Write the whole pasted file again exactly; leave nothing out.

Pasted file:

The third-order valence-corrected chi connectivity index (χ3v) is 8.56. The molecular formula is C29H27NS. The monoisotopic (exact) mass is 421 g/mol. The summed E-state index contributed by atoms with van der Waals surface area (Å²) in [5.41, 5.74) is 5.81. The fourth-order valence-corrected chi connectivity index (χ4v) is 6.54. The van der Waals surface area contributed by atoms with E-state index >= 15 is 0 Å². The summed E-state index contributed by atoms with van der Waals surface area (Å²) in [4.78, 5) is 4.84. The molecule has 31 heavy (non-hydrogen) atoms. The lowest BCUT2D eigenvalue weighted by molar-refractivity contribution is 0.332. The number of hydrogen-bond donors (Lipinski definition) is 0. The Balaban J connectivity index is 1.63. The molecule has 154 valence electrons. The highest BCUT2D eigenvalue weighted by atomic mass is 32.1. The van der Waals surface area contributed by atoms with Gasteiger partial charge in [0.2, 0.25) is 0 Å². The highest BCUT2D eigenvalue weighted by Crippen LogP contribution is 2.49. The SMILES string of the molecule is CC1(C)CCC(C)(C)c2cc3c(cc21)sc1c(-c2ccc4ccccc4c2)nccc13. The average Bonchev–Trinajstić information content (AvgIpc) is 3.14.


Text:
The third-order valence-corrected chi connectivity index (χ3v) is 8.56. The molecular formula is C29H27NS. The monoisotopic (exact) mass is 421 g/mol. The summed E-state index contributed by atoms with van der Waals surface area (Å²) in [5.41, 5.74) is 5.81. The fourth-order valence-corrected chi connectivity index (χ4v) is 6.54. The van der Waals surface area contributed by atoms with E-state index >= 15 is 0 Å². The summed E-state index contributed by atoms with van der Waals surface area (Å²) in [4.78, 5) is 4.84. The molecule has 31 heavy (non-hydrogen) atoms. The lowest BCUT2D eigenvalue weighted by molar-refractivity contribution is 0.332. The number of hydrogen-bond donors (Lipinski definition) is 0. The Balaban J connectivity index is 1.63. The molecule has 154 valence electrons. The highest BCUT2D eigenvalue weighted by atomic mass is 32.1. The van der Waals surface area contributed by atoms with Gasteiger partial charge in [0.2, 0.25) is 0 Å². The highest BCUT2D eigenvalue weighted by Crippen LogP contribution is 2.49. The SMILES string of the molecule is CC1(C)CCC(C)(C)c2cc3c(cc21)sc1c(-c2ccc4ccccc4c2)nccc13. The average Bonchev–Trinajstić information content (AvgIpc) is 3.14.